4. Do you have a different approach to writing dramatic scenes and comedic scenes?
Adding in emotion is very important for the dramatic scenes and something I have really worked hard on. An editor from the short story world told me this was one of my weaknesses, so during the last year or so I have really tried to up my game – after all, it is getting the reader emotionally involved which is going to make them care for your characters, like in Downton Abbey where, for example, we really feel Daisy’s pain at her unrequited love.
As for comedic scenes, I really let myself go. In Doubting Abbey there is farce which has to be carefully written so that it doesn’t come over as unrealistic – Gemma is an impulsive, wacky character and I found it difficult to reign in my sense of humour! Fellowes does it so beautifully with the Dowager Countess’ and Carson’s one-liners and po faces!
5. Would you consider yourself a genre author?
I consider myself a romance writer, albeit of romantic comedies. But I also write short stories and having sold over 80 now to women’s magazines, was recently thrilled that Alfie Dog Fiction brought out a collection of my feel-good stories called Sweet Talk.
I love everything paranormal, though, and might one day shift into that sector of the romance genre!
6. How did you find your agent / publisher?
My journey to finding an agent and publisher has been a rocky one – I started writing in 2005 and finally bagged an agent in 2011, with several manuscripts, by then, under the bed. However, I feel this is a rite of passage for many authors, and if you can survive those years it stands you in good stead for dealing with the challenges of published life. Writing and selling short stories during the last couple of years has really helped boost my (what had become a rather weather-beaten) writerly ego and I wish I’d started writing and sending those out years ago.
But yes, it has been very sweet fulfilling my ambitions of first getting an agent and then a novel deal. If I can do it anyone can – determination is important. I have Samuel Beckett’s quote stuck up on my wall:
“Ever failed? No matter. Try again. Fail again. Fail better.”
7. What's your next writing project?
I am contemplating a sequel to Doubting Abbey which is very exciting for me! Watch this space!
Website: http://samanthatonge.co.uk/Novel: http://doubtingabbey.blogspot.co.uk/
Friday, 25 October 2013
|Going with the flow can be a bumpy ride. And a soggy one.|
I thought it was time for a new post. And this time, the post is mainly made up of gripes I have heard in conversation with other writers.
Are you sitting uncomfortably?
Here we go then, in no particular order (well, other than the one I've arranged them in), and with my helpful commentary in blue.
1. Hardly anyone ever visits my website / blog / poetry shrine, or if they do they never leave a comment. (Whereas...)
2. They (insert famous person here) never Liked me back or followed me on Twitter. (Because that could make all the difference.)
3. I really thought this agent / editor was the one. (The previous ones were just trial runs.)
4. Writing is so damned hard sometimes. (Yeah, why isn't it easy like all the other creative arts - sculpture, painting, textiles, drama, ceramics and music?)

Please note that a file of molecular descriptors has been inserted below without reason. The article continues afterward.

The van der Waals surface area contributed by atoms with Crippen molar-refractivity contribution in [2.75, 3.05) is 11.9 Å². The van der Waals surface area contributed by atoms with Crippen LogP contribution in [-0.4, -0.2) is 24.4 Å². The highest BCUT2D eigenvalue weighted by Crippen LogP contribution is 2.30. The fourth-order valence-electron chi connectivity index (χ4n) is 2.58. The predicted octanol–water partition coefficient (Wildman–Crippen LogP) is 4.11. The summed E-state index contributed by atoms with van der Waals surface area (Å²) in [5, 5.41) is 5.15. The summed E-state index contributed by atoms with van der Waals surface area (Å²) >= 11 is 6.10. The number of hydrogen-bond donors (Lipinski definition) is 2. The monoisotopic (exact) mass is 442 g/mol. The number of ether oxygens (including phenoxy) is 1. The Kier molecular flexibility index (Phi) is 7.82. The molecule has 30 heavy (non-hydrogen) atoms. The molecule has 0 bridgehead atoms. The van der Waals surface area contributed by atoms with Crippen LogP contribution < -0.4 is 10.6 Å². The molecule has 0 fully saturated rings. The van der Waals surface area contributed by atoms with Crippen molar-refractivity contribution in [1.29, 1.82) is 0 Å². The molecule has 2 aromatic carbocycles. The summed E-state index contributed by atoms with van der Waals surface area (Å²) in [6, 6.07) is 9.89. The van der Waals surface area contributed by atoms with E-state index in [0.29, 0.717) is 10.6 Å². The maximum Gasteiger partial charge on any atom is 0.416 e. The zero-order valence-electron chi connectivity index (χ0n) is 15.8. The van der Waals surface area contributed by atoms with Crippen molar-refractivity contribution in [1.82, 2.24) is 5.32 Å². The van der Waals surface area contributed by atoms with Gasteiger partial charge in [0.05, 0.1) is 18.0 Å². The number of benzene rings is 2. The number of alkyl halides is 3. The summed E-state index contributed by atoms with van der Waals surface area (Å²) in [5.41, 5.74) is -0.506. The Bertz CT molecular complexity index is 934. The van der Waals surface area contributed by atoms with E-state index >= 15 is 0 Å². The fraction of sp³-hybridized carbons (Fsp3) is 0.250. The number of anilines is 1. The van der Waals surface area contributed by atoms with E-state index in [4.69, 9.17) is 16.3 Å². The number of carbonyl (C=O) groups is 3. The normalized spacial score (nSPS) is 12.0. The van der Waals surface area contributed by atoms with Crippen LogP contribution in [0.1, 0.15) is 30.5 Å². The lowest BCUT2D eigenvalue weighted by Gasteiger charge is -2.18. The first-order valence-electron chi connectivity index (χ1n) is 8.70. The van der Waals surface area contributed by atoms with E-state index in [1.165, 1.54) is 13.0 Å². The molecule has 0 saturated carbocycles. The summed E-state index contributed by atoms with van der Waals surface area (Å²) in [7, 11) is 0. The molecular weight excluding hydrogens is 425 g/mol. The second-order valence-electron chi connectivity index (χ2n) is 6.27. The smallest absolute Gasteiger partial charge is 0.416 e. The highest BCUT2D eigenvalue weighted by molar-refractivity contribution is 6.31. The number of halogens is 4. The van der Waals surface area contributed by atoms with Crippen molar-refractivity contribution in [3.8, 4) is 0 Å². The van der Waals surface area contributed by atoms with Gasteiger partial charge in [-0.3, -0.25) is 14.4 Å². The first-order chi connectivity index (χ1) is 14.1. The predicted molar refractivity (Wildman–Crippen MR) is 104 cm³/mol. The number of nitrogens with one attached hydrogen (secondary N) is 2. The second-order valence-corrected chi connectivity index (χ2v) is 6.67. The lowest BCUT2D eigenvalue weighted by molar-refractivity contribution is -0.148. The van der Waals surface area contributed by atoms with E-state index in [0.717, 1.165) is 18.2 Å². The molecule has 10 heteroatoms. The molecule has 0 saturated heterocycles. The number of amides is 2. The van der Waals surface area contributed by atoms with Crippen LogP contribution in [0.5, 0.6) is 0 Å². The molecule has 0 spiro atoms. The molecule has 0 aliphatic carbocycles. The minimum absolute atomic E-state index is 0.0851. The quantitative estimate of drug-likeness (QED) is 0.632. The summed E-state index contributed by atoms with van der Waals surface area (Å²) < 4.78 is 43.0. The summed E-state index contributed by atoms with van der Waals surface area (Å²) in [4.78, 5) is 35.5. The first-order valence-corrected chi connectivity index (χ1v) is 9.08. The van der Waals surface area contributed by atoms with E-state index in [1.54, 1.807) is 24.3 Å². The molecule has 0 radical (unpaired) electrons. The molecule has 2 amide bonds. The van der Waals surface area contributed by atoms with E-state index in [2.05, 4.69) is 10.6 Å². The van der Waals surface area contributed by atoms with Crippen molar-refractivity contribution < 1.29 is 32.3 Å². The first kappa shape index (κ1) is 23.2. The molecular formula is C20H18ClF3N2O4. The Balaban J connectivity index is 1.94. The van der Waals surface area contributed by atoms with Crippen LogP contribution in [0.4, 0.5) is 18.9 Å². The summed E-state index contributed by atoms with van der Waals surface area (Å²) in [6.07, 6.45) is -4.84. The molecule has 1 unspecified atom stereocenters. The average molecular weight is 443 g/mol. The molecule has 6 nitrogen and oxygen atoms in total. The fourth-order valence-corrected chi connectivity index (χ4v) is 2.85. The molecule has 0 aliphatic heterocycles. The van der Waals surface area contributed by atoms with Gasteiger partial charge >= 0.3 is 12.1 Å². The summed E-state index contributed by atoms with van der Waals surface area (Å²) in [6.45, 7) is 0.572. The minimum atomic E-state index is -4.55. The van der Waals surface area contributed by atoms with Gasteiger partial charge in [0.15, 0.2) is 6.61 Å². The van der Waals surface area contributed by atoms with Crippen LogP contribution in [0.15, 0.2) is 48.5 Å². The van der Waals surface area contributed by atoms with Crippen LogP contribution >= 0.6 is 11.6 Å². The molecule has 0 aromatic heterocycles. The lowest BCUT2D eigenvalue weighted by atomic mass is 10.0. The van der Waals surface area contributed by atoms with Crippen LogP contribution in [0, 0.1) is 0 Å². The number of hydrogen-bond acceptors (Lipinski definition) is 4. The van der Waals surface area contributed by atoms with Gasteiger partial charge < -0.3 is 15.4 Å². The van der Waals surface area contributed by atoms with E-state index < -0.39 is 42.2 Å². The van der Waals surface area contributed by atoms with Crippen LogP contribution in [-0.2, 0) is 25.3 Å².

5. I'm skint. I really expected to be making proper money from this by now. (And your accountant and creditors did too.)
6. It's all right for 'x' because they have 'y'. (Ah, that wondrous equation known as 'if only'.)
7. Of course, if I lived in London, this would all be different. (Yes, you'd have an underground rail network at your disposal, for one thing.)
8. A full edit? Really? Again? (You mean the 'three draft rule' doesn't still apply?)
9. No, I don't want to attend a bloody masterclass where desperation hangs in the air like days' old cabbage. (That's not desperation, that's ambition with a hint of bitterness.)
10. Hey, if we all promote one another, we can all be hugely successful - it worked for Tracey Emin. (Well, maybe with a little help from Charles Saatchi.)
11. Talent will out. (Tell that to Vincent Van Gogh - if you have a time machine handy.)
12. I just don't know what publishers are looking for. (Probably books that will sell in sufficient quantities to make the project financially viable.)
13. How many bloody books does it take? (Answer: as many as it takes to get the contract.)
If there is a lesson to be had here, other than sarcasm being a lifestyle choice, it is this:
THERE IS NO MAP.
That's right, contrary to popular belief (hope), it's a blank page and all the better for it.
You may get lucky with your very first novel - I'm fortunate to know people who have achieved contracts and published books with theirs. You might make oodles of money - that too is possible. However, I can tell you empirically and emphatically that if you don't put pen to paper, all you'll have to show for it is a blank page. And believe me, that is a hard sell.
Now, in the interests of promotion, can I interest you in my own blog and in a nifty online writing project themed around the 12 signs of the zodiac.
Wednesday, 9 October 2013
I was reading The Guardian recently and wondering why the Review section doesn't have a column for aspiring writers. Actually, that's a bit of a fib. I know why because I proposed such a piece and they politely declined, saying they prefer to commission in-house or to work with people they already have a relationship with.
However, my point still stands. Where - blogs aside - are the advice columns from aspiring writers? The ones who don't say 'this is what worked for me and here's the proof', but do say 'this never worked for me at all' or even 'this seems to be working for me although you won't find my books on the shelves yet'?
Despite the well-worn advice to be original, I suspect most writers are looking for a route into publication that has been at least tiptoed through by somebody else. And yet, ironically, each of us is nothing like anybody else. Which is why I thought I'd use this post to do the kind of interview I'd like to see in a writing magazine.
These are the rules:
a) No links.
b) No plugs.
c) Ask yourself and answer the questions you think other people (especially other writers) might want to know about you.
d) Be honest.
Here we go then...
1. What sort of writer are you?
I ask myself that everyday. My standard response is that I write fiction, non-fiction and comedy. But the truth is that I don't know what sort of writer I am. I write for fun / personal fulfilment, I write for cash and I wrote for ambition. Strangely - or luckily - for me, these competing masters rarely conflict. It's as if the respective muses have organised a timetable. So, short answer: I haven't figured that one out yet.